Top UXDock New Features

There are still dozens of nice new features that I can’t detailed here. Rest assured they will be completely listed in our website and documentation when it becomes available in the next few weeks.

Last but not least, UXDock now also runs on WPF! You can now unleash your creativity and starts using UXDock experience whether you’re delivering RIA or desktop apps.

The Ultimate RIA Experiences Comes To Life

So, now that we have UXDesktop, UXWindow and UXDock unleashed, the only thing you would want next is to make them work nicely together – click on a button in the Dock to launch an application, click on the minimize button to bring down the window into the Dock, click a minimized window to spring it up back, or open a stack from the Dock and click a contact to see its profile in a stylish window.

To cover various application-specific requirements and UXDesktop integration, we’re introducing UXDesktopDock, an innovative UI control that includes everything existed in UXDock, plus desktop integration features and tweaked configuration for optimal use in business applications.

One of the most challenging requirements in the architecture design is how we want these components to work together without strongly-coupled type reference. This enables us to ship the UXDesktop and UXDock in different assemblies, while still enabling them to be integrated through loosely-coupled view integration. Furthermore, this architecture enables future extensibility when new type of Dock or Window is introduced while still having these components to work together without code changes.

Thanks to our solid framework – the components integration can be designed elegantly through the proper use of the routed events, routed commands, routed input and focus scope. See the following image for more details.

ClientUI MDI Component Architecture

As shown in the above illustration, we took a more generic approach to the MDI architecture such as using ITaskBar naming convention rather than strongly-couple it to UXDock. In fact, the Dock UI is just a kind of the task bar, we could introduce different kind of Task Bar UI controls in the future – who knows, maybe Windows 7-style or uBuntu-style task bar 🙂

That said, these three fundamental MDI components – the UXDesktop, UXWindow and UXDesktopDock – empowers you to create amazing RIA solutions that are very difficult or impossible to achieve previously. To be more exact, the combination of these three components enable you to do the following:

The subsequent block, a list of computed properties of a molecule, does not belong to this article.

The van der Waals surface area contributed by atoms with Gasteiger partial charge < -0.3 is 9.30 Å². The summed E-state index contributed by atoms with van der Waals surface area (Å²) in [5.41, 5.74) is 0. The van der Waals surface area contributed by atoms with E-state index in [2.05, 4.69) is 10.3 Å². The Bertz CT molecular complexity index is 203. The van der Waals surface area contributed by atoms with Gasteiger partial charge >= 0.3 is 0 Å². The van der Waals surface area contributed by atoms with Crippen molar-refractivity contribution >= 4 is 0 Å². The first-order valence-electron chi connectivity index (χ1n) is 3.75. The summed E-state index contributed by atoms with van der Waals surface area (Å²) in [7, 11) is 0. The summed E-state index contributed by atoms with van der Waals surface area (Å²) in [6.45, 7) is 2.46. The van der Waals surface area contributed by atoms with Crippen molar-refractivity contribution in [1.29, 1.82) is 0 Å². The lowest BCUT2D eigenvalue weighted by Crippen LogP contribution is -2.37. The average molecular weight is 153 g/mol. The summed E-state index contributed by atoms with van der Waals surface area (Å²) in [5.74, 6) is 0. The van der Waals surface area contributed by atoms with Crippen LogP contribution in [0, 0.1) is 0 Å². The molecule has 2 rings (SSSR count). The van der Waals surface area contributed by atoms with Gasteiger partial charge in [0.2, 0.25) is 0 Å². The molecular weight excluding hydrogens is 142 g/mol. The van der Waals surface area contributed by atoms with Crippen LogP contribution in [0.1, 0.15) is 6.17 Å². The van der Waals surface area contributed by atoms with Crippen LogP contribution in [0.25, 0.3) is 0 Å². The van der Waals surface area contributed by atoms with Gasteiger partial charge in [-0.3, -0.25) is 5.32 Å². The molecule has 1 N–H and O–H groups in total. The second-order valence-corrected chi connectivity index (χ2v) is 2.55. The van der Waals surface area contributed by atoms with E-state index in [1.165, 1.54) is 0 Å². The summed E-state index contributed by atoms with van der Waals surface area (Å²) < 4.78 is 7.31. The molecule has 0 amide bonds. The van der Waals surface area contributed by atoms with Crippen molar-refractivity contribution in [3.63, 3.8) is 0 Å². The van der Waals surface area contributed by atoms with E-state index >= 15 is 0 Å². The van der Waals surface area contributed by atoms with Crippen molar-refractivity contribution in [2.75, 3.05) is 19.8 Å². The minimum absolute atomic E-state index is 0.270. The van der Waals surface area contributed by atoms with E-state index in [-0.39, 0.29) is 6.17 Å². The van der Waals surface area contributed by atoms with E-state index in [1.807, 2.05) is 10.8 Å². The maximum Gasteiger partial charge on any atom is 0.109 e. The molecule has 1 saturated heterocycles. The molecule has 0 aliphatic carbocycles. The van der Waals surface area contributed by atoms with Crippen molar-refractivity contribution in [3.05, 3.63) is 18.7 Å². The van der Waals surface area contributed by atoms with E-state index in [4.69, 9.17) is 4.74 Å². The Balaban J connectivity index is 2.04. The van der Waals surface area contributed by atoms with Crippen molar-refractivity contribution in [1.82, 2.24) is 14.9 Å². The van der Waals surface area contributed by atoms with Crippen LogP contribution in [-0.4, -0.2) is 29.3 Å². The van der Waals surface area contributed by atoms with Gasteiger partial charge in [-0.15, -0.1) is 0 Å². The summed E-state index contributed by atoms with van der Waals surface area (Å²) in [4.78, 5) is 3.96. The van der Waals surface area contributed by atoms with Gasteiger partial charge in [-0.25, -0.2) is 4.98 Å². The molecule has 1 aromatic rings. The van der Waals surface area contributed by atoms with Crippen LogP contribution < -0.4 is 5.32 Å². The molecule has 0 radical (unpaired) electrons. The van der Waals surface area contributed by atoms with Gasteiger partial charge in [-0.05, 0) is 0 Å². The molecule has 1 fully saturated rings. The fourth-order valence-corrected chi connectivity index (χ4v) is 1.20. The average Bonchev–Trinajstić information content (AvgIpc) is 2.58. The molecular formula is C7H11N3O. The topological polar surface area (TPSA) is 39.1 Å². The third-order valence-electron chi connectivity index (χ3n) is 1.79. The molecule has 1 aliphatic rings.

• Launch local XAML applications.
    The most basic operation in a MDI pattern application is to display a window that hosts its application content. The way we built our MDI architecture enables you to add windows and launch them in rapid fashion through your preferred IDEs – either Blend or Visual Studio 2010.
  • Launch external applications.
    A more advanced MDI application such as a composite application definitely requires a consistent approach to launch a window that located in an external package (XAP), a technique that some MVVM guys called as Dependency Injection (DI). We took it to a higher abstraction where developers can naturally think external packages as “applications”, much like the application that you can download from Internet and install it in your Windows or Mac OS. This way, you don’t cope with tedious attributes or dozens of interfaces to satisfy – just a simple location discovery would do.In a correctly designed ClientUI app, you can even load the external “application” to the UXDesktop without code changes. You can try this later in the demo app that I put together in the end of this blog post.
  • Navigate to XAML pages.
    In addition to launching an application window, you can also navigate to an UXPage instance that resides either locally or in other packages. When the UXDesktop detects that the specified target is a valid UXPage, it’ll host the page content in UXNavigationWindow instead of standard window. Many of the navigation features that I described in the part 5 of my blog series will work consistently in the UXNavigationWindow.
  • Minimize windows to a certain location in the Taskbar.
    As well as supporting the basic operations such as described above, our loosely-coupled MDI architecture also supports full-featured window management tasks. This includes minimize, maximize, restore, launch and close operation of a window, which should be well integrated to the task bar. For instance, to properly achieve minimize operation, a task bar needs to provide information on the exact position where the window can be hosted.

Each main visual element of a “XAML Application” is commonly represented by an IWindow interface which can be easily referenced through URI semantics.

The image below captures the essential concept of application integration in UXDesktop.

ClientUI Application Model Overview

As seen in the above illustration, the application and navigation can be easily identified through two key properties, ApplicationUri or NavigateUri. The desktop integration provides more features such as opening single window instance versus multiple window instances.